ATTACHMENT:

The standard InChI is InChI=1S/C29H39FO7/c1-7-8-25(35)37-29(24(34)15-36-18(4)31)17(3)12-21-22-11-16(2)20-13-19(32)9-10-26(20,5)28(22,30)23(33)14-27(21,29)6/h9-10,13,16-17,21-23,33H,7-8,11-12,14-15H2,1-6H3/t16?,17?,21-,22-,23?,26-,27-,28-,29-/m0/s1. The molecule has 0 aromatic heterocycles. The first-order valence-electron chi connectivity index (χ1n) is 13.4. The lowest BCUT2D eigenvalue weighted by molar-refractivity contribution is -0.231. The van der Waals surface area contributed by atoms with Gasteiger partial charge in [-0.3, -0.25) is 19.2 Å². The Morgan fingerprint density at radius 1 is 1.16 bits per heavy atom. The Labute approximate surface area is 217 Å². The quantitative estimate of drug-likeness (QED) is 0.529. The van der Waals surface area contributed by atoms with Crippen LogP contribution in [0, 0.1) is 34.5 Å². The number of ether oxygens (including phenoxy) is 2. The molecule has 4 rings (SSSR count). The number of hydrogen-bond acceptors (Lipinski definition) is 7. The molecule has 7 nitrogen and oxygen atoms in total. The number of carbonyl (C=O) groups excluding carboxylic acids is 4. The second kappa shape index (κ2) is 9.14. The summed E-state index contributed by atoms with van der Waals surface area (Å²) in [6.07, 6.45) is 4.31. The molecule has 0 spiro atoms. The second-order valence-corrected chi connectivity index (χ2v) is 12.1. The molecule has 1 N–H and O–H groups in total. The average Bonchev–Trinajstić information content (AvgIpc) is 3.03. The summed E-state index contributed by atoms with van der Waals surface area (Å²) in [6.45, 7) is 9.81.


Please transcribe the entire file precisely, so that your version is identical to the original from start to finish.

The standard InChI is InChI=1S/C29H39FO7/c1-7-8-25(35)37-29(24(34)15-36-18(4)31)17(3)12-21-22-11-16(2)20-13-19(32)9-10-26(20,5)28(22,30)23(33)14-27(21,29)6/h9-10,13,16-17,21-23,33H,7-8,11-12,14-15H2,1-6H3/t16?,17?,21-,22-,23?,26-,27-,28-,29-/m0/s1. The molecule has 0 aromatic heterocycles. The first-order valence-electron chi connectivity index (χ1n) is 13.4. The lowest BCUT2D eigenvalue weighted by molar-refractivity contribution is -0.231. The van der Waals surface area contributed by atoms with Gasteiger partial charge in [-0.3, -0.25) is 19.2 Å². The Morgan fingerprint density at radius 1 is 1.16 bits per heavy atom. The Labute approximate surface area is 217 Å². The quantitative estimate of drug-likeness (QED) is 0.529. The van der Waals surface area contributed by atoms with Crippen LogP contribution in [0, 0.1) is 34.5 Å². The number of ether oxygens (including phenoxy) is 2. The molecule has 4 rings (SSSR count). The number of hydrogen-bond acceptors (Lipinski definition) is 7. The molecule has 7 nitrogen and oxygen atoms in total. The number of carbonyl (C=O) groups excluding carboxylic acids is 4. The second kappa shape index (κ2) is 9.14. The summed E-state index contributed by atoms with van der Waals surface area (Å²) in [6.07, 6.45) is 4.31. The molecule has 0 spiro atoms. The second-order valence-corrected chi connectivity index (χ2v) is 12.1. The molecule has 1 N–H and O–H groups in total. The average Bonchev–Trinajstić information content (AvgIpc) is 3.03. The summed E-state index contributed by atoms with van der Waals surface area (Å²) in [6.45, 7) is 9.81.